So who, amongst ants and bees, is not a slave? As individuals, they are all slaves: slaves to reproduction, to home-building, to food-gathering, to raising young, to defence of the colony, even to air conditioning. There is not a single free ant, there is not a single free bee.

No one ant or bee makes decisions, no one ant or bee thinks, as we know thought. They are all driven by the whip of their community.

So how to bees know to swarm, some of them staying with one queen, the others with another? How do ants work out when and in what direction to move house with rain or animal disturbance threatens their home? Who makes the decisions about directions and distances, about settling down or moving on?

Perhaps each ant or bee is a neurone in a larger brain, linked by chemical or even psychic ties with each other free-standing ant or bee in its colony. Thinking could be done as a group, as an oversoul. This might equate with the sophisticated and co-ordinated flight-thinking done by massed flocks of hundreds of birds, too, or thousands of bats. Why aren't there mid-air collisions? You'd think that some bird somewhere would miss seeing at least someone flying alongside, below or above them; you'd think that some bat somewhere would miss or confuse the echo-traces of fast-moving bats around them. But I have never seen a single collision, even when a flock has been startled in flight by an explosion or a predator and suddenly goes into panic-mode.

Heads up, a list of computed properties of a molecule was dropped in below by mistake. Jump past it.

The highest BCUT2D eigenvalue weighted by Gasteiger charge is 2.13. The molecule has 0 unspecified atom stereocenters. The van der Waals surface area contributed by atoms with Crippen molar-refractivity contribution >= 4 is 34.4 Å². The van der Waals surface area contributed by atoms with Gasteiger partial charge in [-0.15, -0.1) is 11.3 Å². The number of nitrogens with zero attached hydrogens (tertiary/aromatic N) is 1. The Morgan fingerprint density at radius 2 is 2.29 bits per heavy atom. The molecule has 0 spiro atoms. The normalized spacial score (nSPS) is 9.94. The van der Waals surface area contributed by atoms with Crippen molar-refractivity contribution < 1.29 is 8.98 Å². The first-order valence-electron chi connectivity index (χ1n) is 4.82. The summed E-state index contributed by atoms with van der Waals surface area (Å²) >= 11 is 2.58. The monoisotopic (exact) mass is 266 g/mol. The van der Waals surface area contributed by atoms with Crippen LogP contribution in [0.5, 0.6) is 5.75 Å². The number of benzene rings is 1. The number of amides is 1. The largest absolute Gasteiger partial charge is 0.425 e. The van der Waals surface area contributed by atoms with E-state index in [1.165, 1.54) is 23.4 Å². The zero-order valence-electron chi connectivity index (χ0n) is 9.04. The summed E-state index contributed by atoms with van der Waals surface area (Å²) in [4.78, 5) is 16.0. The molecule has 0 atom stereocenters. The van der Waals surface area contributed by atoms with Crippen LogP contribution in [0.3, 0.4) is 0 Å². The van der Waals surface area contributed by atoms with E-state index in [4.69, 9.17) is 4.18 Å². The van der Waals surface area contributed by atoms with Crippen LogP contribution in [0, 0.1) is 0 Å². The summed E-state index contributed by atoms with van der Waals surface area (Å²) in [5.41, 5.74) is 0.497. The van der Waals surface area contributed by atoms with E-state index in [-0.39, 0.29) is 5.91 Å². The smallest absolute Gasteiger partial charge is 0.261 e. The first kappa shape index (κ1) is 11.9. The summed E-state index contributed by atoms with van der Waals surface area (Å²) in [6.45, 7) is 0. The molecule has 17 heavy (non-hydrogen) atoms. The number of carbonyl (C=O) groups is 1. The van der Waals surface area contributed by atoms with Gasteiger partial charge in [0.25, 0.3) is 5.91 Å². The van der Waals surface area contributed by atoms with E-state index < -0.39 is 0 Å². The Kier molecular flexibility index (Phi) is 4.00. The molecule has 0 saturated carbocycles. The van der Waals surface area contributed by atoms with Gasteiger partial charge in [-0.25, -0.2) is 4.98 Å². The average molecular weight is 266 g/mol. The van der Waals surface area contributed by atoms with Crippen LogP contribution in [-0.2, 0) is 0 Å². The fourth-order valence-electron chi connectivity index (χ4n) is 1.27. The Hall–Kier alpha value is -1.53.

Why not?

We are accustomed to thinking as individuals, but we think as groups, too. In Australia, we drive on the left side of the road (which is self-evidently the right side), and consider the right side of the road to be the wrong side. That was decided on by an individual a long time ago in the history of the car, and is followed by concensus, to keep us safe. There is no formal agreement about walking and footpaths, yet if I walk in the right side of a footpath, "oncoming traffic" scowls at me. (Guess who frequently walks in the right side, just to get people to re-evaluate what they do without thinking!)

On those occasions, I am an ant who has gone maverick, not paying attention to the thoughts of the group-mind. I am a bee who is off-course.

In another sense, we can develop lesser, more individual group-minds. I take part in a weekly meditation group. We all know each other, we rarely invite other people in. It happens, but it's occasional. We are all friends: I know I for one have a friendship with the group as a whole, and with each person in the group as individuals. which is somehow separate from our group friendship.

The pattern of the meditation is that one person will talk us all through a guided meditation, then at the end each of us will individually debrief, describing what we experienced and what we did, who we met and where we went. We are all very different people, and we all look at the world differently, but when we spent a few months building a non-physical environment for ourselves, there was a high degree of accord between us as to how it looked, and afterwards, things that hadn't been described by the leader but experienced by us all individually correlated very closely indeed.

So it is possible to develop a group mind. And Things With Stings are far, far better and more practised at doing it than we are.